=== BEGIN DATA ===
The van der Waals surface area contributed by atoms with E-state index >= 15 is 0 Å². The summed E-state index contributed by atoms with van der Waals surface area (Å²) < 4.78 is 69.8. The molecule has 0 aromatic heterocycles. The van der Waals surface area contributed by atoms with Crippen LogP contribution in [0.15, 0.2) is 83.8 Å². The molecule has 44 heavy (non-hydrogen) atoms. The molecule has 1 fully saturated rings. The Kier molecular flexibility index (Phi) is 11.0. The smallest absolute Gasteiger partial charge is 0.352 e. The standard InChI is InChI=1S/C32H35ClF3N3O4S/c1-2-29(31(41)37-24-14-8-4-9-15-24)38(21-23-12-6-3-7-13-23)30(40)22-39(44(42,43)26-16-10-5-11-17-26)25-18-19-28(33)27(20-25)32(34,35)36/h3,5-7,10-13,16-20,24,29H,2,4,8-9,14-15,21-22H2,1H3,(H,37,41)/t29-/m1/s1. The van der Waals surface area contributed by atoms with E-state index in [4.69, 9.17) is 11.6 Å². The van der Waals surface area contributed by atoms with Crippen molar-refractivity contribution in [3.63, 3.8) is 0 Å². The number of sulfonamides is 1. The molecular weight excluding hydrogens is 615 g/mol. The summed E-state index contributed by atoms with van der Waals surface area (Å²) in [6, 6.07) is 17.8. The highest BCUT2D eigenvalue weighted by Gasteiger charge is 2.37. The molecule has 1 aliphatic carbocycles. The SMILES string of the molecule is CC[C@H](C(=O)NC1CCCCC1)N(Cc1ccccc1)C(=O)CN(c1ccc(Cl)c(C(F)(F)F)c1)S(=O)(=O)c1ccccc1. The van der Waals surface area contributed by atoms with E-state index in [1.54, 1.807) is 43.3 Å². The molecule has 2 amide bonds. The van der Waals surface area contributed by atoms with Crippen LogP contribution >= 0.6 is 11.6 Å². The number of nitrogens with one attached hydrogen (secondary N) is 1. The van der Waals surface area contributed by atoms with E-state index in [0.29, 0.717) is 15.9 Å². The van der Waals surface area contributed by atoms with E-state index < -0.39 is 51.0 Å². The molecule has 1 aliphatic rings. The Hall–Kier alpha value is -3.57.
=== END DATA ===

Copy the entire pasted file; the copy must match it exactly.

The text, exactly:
The van der Waals surface area contributed by atoms with E-state index >= 15 is 0 Å². The summed E-state index contributed by atoms with van der Waals surface area (Å²) < 4.78 is 69.8. The molecule has 0 aromatic heterocycles. The van der Waals surface area contributed by atoms with Crippen LogP contribution in [0.15, 0.2) is 83.8 Å². The molecule has 44 heavy (non-hydrogen) atoms. The molecule has 1 fully saturated rings. The Kier molecular flexibility index (Phi) is 11.0. The smallest absolute Gasteiger partial charge is 0.352 e. The standard InChI is InChI=1S/C32H35ClF3N3O4S/c1-2-29(31(41)37-24-14-8-4-9-15-24)38(21-23-12-6-3-7-13-23)30(40)22-39(44(42,43)26-16-10-5-11-17-26)25-18-19-28(33)27(20-25)32(34,35)36/h3,5-7,10-13,16-20,24,29H,2,4,8-9,14-15,21-22H2,1H3,(H,37,41)/t29-/m1/s1. The van der Waals surface area contributed by atoms with E-state index in [4.69, 9.17) is 11.6 Å². The van der Waals surface area contributed by atoms with Crippen molar-refractivity contribution in [3.63, 3.8) is 0 Å². The number of sulfonamides is 1. The molecular weight excluding hydrogens is 615 g/mol. The summed E-state index contributed by atoms with van der Waals surface area (Å²) in [6, 6.07) is 17.8. The highest BCUT2D eigenvalue weighted by Gasteiger charge is 2.37. The molecule has 1 aliphatic carbocycles. The SMILES string of the molecule is CC[C@H](C(=O)NC1CCCCC1)N(Cc1ccccc1)C(=O)CN(c1ccc(Cl)c(C(F)(F)F)c1)S(=O)(=O)c1ccccc1. The van der Waals surface area contributed by atoms with E-state index in [1.54, 1.807) is 43.3 Å². The molecule has 2 amide bonds. The van der Waals surface area contributed by atoms with Crippen LogP contribution >= 0.6 is 11.6 Å². The number of nitrogens with one attached hydrogen (secondary N) is 1. The van der Waals surface area contributed by atoms with E-state index in [0.29, 0.717) is 15.9 Å². The van der Waals surface area contributed by atoms with E-state index < -0.39 is 51.0 Å². The molecule has 1 aliphatic rings. The Hall–Kier alpha value is -3.57.